Contract Compliance Trust But Verify Part I: Compliance Data

Today’s post is from Eric Strovink, the spend slayer of spendata. real savings. real simple. Eric was previously CEO of BIQ; before that, he led the implementation of Zeborg’s ExpenseMap, which was acquired by Emptoris and became its spend analysis solution.

If you have a contract with a vendor, that’s good news — you’re not paying list prices any more. At least, that’s what should be happening.

It’s fascinating what can really happen. We’ve recently seen a vendor raise prices in a distant region while maintaining contract prices in the headquarters region. This and similar disparities aren’t necessarily deliberate — mistakes can be made by anyone. Even items purchased through an e-procurement system can fall off the price-compliance applecart as a result of exception-handling processes. The lesson is that “Trust but Verify” is a necessity, not a nicety. And, since manual inspection of a large volume of items and invoices is impossible, this process must be mechanized.

The good news is that many goods and services can be standardized with a fixed price. These items can easily constitute 25-30% of spending. For these goods and services, contract compliance is (at least conceptually) straightforward. Examples include physical items, such as computers, office supplies, phones, furniture, MRO parts, facilities supplies, vending items, security equipment, mobile phone plans, stationery and forms, promotional items — even some types of software. Services examples can include cleaning, appraisals, training classes, recruiting, records management, armored car, overnight mail, hotel, and car rentals (when they are for a fixed unit of time or work).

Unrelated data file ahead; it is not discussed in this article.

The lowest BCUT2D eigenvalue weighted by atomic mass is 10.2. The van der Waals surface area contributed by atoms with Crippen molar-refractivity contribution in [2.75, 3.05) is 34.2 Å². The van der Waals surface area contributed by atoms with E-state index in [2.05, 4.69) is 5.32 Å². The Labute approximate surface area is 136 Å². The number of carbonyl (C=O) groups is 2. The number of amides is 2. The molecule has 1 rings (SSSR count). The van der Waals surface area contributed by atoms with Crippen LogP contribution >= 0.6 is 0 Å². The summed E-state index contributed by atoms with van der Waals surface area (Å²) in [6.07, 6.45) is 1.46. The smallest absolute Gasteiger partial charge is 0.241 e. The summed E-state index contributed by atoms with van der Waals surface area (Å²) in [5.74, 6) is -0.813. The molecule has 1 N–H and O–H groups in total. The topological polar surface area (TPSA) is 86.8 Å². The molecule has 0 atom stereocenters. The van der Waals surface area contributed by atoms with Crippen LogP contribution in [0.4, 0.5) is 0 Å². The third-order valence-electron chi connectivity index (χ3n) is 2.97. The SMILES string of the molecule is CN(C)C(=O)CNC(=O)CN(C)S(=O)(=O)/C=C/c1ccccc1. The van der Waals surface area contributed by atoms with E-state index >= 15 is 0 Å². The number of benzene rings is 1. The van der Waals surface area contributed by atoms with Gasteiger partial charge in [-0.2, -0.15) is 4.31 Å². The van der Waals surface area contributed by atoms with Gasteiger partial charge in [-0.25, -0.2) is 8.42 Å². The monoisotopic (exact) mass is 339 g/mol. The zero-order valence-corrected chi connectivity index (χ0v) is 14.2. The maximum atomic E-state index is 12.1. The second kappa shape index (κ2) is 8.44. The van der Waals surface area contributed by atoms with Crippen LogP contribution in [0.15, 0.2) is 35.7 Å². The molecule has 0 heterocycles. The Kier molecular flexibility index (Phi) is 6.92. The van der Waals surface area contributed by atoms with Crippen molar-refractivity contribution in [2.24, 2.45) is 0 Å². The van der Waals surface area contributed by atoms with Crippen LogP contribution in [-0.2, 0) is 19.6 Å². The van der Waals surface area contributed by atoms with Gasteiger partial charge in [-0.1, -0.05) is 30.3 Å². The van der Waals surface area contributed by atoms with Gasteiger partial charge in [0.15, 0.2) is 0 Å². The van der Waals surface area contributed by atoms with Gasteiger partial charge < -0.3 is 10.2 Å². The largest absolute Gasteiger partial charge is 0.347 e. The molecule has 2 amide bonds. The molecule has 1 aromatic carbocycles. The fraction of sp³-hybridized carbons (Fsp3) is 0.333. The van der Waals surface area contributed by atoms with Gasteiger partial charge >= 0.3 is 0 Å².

If contract compliance for these goods and services is straightforward, why doesn’t everyone do it? As usual, the devil is in the details.

  1. Who builds the (usually spreadsheet) compliance model?
  2. Does the model show who is buying off-contract items from the vendor? Which items? When?
  3. Who loads next month’s data into the model, and adapts it accordingly? What’s the cost of this, versus the payback?

For these questions, invoice data, aka Price X Quantity (PxQ) data, is required.¹

Acquiring Data

PxQ data is best acquired directly from the vendor. It’s your data; you have a right to it; and you’ve a right to ask for it. Many vendors will supply it in a reasonable format, such as in an Excel spreadsheet, or as a CSV or DSV file. Some vendors, though, will attempt to discourage you by providing data in an unreasonable format — for example, by supplying every invoice they’ve sent, in PDF format, as an individual file (don’t laugh; we’ve seen this). You may want to consider whether doing business with that vendor is in your best interest moving forward. Certainly you should write into any future contract that the vendor must provide PxQ data in a reasonable format.

But, you also need contract data — that is, contract price by item. That data is probably already in a reasonable format, for example as an addendum to the contract. At worst, it can be keyed in manually or minimally edited into shape.

So, there are two datasets to consider. The first, consisting of invoice level PxQ data, comes from the vendor and resembles this:

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The contract pricing, which you should already have, resembles this:

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Once you have the data in this form, you can easily figure out whether the contract is leaky or solid. We’ll continue this discussion in Part II, Monitoring the vendor.

Thanks, Eric!

¹Accounts Payable-based spend analysis can help to determine what spend is definitely not under contract. But it is helpless to address contract compliance issues.